Revealed: 20 West 40th Street, 32-Story Mixed-Use Tower on Bryant Park
Last month, a rather unhelpful rendering went up on a construction site on Bryant Park’s southern edge, for a 32-story, 361-foot hotel and condo tower. Developed by Ziel Friedman’s HFZ Capital in combination with some mystery investors, the building broke ground this summer and will soon look out over the New York Public Library’s main branch.
And now, YIMBY has what we believe is the first (real) look at the 200,000-square foot structure. The provenance of the renderings is unclear, but the shape of the building depicted matches 20 West 40th Street’s zoning diagram. Its texture also bears some resemblance to the basic drawing that was posted on the construction fence.
Stonehill & Taylor filed for the permit, and the design is restrained but handsome, with a gridded glassy exterior that compliments and contrasts with the surrounding array of ornate prewar buildings. The project’s crown consists of screens that rise above the highest occupied floor, reminiscent of the New York Times Building across town. And in terms of visual impact, 20 West 40th Street will add some modernist heft to the southeastern corner of the park, joining the new skyscrapers on the Sixth Avenue side.
But unlike 7 Bryant Park and the Bank of America Tower, 20 West 40th will not have any office space. The developers are instead choosing to take advantage of some of the site’s residential zoning allotment, and prop it up on a larger hotel base.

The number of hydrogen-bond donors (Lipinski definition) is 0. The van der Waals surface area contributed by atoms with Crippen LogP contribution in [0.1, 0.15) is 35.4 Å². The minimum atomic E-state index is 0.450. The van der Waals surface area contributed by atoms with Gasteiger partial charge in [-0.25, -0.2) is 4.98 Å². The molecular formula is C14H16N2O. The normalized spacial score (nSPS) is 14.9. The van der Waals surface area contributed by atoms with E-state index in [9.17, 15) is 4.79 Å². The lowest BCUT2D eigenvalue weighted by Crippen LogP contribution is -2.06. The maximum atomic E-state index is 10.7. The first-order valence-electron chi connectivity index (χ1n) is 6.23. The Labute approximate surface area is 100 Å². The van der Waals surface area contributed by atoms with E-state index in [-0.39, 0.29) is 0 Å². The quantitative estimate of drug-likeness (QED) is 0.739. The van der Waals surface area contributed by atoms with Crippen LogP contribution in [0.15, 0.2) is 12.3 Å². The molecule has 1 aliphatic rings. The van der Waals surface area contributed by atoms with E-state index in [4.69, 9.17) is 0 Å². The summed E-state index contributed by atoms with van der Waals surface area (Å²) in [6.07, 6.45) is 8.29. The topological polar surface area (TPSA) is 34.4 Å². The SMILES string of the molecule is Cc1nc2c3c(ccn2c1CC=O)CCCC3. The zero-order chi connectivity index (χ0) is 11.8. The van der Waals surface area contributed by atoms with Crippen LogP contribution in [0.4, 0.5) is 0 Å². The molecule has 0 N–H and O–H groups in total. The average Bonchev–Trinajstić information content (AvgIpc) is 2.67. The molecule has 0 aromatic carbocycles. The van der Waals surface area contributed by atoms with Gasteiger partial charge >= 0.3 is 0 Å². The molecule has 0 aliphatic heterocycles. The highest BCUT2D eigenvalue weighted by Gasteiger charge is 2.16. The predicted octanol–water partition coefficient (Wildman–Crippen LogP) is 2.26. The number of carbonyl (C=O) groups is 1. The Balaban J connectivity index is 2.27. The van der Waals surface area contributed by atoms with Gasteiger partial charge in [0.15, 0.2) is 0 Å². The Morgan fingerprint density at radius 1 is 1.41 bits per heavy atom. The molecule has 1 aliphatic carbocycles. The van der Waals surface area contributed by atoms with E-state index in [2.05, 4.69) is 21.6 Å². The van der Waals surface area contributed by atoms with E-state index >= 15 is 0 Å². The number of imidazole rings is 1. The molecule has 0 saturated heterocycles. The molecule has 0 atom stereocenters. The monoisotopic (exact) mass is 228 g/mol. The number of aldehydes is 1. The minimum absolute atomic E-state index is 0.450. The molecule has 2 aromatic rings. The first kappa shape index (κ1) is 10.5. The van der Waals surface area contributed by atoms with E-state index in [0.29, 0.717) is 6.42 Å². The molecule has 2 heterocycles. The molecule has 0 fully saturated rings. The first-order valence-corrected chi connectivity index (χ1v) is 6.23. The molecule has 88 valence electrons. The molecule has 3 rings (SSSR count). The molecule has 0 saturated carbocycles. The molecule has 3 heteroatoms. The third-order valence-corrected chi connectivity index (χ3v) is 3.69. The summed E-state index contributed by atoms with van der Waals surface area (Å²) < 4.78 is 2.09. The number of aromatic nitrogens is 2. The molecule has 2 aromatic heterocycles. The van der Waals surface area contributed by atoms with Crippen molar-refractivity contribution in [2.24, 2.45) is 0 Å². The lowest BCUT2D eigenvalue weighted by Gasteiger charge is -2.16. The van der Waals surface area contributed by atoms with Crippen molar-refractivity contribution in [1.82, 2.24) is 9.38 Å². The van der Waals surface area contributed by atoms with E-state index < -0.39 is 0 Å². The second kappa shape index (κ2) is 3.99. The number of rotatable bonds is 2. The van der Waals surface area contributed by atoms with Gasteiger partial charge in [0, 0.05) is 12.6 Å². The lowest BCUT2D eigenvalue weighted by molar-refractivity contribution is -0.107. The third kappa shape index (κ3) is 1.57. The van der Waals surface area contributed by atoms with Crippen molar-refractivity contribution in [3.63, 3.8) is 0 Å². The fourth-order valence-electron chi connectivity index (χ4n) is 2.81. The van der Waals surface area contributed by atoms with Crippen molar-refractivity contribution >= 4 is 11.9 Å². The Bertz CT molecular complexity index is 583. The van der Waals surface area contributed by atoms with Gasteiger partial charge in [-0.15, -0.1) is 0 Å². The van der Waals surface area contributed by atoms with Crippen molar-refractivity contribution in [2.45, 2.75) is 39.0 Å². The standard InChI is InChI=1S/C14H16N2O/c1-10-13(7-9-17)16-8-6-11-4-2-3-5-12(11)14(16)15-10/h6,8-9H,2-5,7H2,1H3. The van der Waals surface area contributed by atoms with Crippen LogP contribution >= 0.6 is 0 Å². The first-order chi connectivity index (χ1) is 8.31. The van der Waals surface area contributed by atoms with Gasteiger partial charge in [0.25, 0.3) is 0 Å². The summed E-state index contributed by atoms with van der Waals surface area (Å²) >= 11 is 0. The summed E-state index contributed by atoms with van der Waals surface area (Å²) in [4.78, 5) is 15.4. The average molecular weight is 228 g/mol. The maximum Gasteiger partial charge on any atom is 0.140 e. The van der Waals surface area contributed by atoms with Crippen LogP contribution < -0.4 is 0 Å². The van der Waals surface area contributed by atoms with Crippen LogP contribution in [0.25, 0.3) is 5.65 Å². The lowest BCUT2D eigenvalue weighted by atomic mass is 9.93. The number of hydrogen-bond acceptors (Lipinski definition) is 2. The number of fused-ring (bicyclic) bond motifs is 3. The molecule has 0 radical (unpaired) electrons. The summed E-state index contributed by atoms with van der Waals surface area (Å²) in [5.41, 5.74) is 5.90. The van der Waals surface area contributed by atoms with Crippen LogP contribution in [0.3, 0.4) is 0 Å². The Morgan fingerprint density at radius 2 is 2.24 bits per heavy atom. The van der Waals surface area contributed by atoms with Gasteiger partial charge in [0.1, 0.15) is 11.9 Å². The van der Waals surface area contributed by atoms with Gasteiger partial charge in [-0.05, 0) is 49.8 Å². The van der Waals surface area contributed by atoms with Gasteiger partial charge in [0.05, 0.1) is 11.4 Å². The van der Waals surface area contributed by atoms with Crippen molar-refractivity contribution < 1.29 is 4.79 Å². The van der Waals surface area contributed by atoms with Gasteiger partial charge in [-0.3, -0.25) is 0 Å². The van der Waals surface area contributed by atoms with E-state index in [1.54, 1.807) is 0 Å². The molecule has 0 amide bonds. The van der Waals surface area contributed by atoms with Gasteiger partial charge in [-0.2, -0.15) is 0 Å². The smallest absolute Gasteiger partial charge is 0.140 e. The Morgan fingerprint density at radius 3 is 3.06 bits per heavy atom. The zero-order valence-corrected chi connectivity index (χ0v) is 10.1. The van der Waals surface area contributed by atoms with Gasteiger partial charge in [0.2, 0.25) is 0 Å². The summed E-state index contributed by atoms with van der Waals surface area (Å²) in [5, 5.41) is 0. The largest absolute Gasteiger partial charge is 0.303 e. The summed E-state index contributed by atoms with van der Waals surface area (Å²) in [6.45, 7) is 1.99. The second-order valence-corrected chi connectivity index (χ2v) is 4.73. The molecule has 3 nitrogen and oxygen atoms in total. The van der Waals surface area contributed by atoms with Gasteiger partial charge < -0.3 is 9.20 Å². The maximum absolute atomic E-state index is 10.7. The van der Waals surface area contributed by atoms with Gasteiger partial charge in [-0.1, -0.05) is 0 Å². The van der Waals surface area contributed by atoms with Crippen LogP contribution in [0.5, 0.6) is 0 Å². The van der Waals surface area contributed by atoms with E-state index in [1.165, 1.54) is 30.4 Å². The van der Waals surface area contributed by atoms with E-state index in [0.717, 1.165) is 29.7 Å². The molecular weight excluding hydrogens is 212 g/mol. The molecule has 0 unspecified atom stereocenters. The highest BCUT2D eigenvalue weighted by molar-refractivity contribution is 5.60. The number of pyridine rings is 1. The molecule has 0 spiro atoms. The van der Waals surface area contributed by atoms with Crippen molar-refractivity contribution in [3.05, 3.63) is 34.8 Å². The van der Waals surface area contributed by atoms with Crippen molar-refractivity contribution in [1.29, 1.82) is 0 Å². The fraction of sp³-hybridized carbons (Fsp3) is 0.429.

The Schedule A calls for a gym below ground for tenants and guests and two restaurant/bar spaces on the ground floor, with 215 hotel rooms (floors two through 14) and 61 condos (15 through 32). With just 50,000 square feet of net residential space, the average unit size is a mere 820 square feet, with no floor-through units.
The design follows one planned before the recession, whose 2008 new building permit filing never materialized into an actual building. Morris Adjmi was to design a 31-story, 204-key hotel on the site.
While YIMBY welcomes towers catering to all incomes, the relatively small unit sizes (and, presumably, per square foot prices) at 20 West 40th Street are a welcome sign that the market for full-floor duplex $3,000-a-foot apartments is indeed satiable, and ultra-luxury condos are not the only thing developers are willing to build.
Given enough building sites and available development rights, the market will eventually force developers to cater to lower income brackets, even on prominent Midtown sites — and if the city could relax zoning restrictions, this could happen on an even wider basis.